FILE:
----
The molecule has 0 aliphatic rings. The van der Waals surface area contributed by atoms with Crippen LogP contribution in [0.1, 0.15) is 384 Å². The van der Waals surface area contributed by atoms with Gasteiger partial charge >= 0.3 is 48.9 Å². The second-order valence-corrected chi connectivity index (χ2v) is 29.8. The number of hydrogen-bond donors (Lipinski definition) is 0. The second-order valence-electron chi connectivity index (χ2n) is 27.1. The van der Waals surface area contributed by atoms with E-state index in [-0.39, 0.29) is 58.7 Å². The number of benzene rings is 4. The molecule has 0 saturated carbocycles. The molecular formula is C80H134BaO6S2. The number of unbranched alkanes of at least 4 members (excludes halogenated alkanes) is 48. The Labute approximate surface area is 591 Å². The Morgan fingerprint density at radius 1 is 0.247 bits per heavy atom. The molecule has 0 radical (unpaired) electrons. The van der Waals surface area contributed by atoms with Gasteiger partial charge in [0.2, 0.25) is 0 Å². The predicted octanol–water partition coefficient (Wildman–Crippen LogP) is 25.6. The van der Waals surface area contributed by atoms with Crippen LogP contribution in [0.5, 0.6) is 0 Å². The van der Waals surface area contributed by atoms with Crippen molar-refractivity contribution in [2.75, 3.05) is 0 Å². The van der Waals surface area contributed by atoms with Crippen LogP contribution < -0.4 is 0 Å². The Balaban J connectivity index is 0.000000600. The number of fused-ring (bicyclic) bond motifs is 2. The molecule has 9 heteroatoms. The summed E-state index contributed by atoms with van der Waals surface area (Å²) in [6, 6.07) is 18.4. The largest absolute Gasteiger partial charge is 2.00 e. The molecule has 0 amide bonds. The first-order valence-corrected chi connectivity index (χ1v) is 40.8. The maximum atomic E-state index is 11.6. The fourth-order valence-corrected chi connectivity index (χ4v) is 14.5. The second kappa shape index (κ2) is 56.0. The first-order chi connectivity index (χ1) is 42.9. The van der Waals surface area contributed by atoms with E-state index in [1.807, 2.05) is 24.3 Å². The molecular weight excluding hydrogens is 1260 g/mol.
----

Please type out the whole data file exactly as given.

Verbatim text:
The molecule has 0 aliphatic rings. The van der Waals surface area contributed by atoms with Crippen LogP contribution in [0.1, 0.15) is 384 Å². The van der Waals surface area contributed by atoms with Gasteiger partial charge >= 0.3 is 48.9 Å². The second-order valence-corrected chi connectivity index (χ2v) is 29.8. The number of hydrogen-bond donors (Lipinski definition) is 0. The second-order valence-electron chi connectivity index (χ2n) is 27.1. The van der Waals surface area contributed by atoms with E-state index in [-0.39, 0.29) is 58.7 Å². The number of benzene rings is 4. The molecule has 0 saturated carbocycles. The molecular formula is C80H134BaO6S2. The number of unbranched alkanes of at least 4 members (excludes halogenated alkanes) is 48. The Labute approximate surface area is 591 Å². The Morgan fingerprint density at radius 1 is 0.247 bits per heavy atom. The molecule has 0 radical (unpaired) electrons. The van der Waals surface area contributed by atoms with Gasteiger partial charge in [0.2, 0.25) is 0 Å². The predicted octanol–water partition coefficient (Wildman–Crippen LogP) is 25.6. The van der Waals surface area contributed by atoms with Crippen LogP contribution in [0.5, 0.6) is 0 Å². The van der Waals surface area contributed by atoms with Crippen molar-refractivity contribution in [2.75, 3.05) is 0 Å². The van der Waals surface area contributed by atoms with Crippen LogP contribution < -0.4 is 0 Å². The Balaban J connectivity index is 0.000000600. The number of fused-ring (bicyclic) bond motifs is 2. The molecule has 9 heteroatoms. The summed E-state index contributed by atoms with van der Waals surface area (Å²) in [6, 6.07) is 18.4. The largest absolute Gasteiger partial charge is 2.00 e. The molecule has 0 amide bonds. The first-order valence-corrected chi connectivity index (χ1v) is 40.8. The maximum atomic E-state index is 11.6. The fourth-order valence-corrected chi connectivity index (χ4v) is 14.5. The second kappa shape index (κ2) is 56.0. The first-order chi connectivity index (χ1) is 42.9. The van der Waals surface area contributed by atoms with E-state index in [1.807, 2.05) is 24.3 Å². The molecular weight excluding hydrogens is 1260 g/mol.